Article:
What's presented here is but a bare factual outline of Sam Fuller's career. For flavoring, tune into The Typewriter, The Rifle, and the Movie Camera. Yet here, too, its hour-long length understandably leaves out so many stories and truncates some of the others, although it's great to hear them told in Fuller's own words.
This rich bounty of Fuller lore may be the reason that this article is hardly the first Chronicle story about the director (his face even appeared on our cover once), and I suspect it won't be the last. Plans are presently underway by the Austin Film Society for a spring retrospective of the complete works of Sam Fuller. With the support of a generous grant from the Texas Commission on the Arts, the AFS additionally hopes to bring Fuller (whose health is presently delicate) and other panelists to town.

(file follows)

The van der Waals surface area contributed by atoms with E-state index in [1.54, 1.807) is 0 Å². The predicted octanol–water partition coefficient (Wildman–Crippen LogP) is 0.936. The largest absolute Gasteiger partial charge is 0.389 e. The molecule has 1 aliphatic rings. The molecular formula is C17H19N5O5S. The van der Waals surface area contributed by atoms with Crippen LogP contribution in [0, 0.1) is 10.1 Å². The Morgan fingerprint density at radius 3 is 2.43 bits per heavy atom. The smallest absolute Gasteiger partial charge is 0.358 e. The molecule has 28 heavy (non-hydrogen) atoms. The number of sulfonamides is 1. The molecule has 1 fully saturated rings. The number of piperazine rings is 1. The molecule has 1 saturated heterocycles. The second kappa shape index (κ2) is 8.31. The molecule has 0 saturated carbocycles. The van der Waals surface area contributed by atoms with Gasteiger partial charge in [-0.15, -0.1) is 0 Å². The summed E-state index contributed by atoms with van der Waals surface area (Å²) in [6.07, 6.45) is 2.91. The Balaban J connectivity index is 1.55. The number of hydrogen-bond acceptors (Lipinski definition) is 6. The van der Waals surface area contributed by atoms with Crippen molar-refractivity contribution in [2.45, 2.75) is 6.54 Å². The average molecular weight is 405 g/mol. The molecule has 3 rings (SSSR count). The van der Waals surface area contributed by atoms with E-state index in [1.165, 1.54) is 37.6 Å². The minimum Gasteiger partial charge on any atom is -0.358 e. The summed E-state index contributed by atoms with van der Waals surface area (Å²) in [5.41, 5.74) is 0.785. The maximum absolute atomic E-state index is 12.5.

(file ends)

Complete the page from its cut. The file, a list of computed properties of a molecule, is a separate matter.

Until then, in addition to the TV broadcast of The Typewriter, The Rifle, and the Movie Camera, Austin this week can boast two rare opportunities to see Fuller films on the big screen. Fortuitously, this week's offering in the AFS Film Noir series just happens to be Pickup on South Street (1953), one of Fuller's best works which tells the story of a lowlife pickpocket whose illicit fingerwork gets him in deep trouble with a Communist spy ring. Its last screening is Saturday, June 29, 12 noon, at the Dobie Theatre.
Finally, the AFS has also scheduled a special screening of Fuller's first movie, I Shot Jesse James, a movie that, despite its title, is really about Bob Ford, the man who killed the James. It's a movie about cowardice and the consequences of living with oneself following such an act. In typical Fuller fashion, the "bad guy" is not Jesse James. Somehow, the screening seems appropriate in light of the current release of I Shot Andy Warhol, a movie which, similarly, is not really about the title figure but about the mind of the shooter. I will be on hand to introduce the movie at 7:15pm, Monday, July 1 at the Dobie Theatre.
Welcome to Fuller Fix Week. n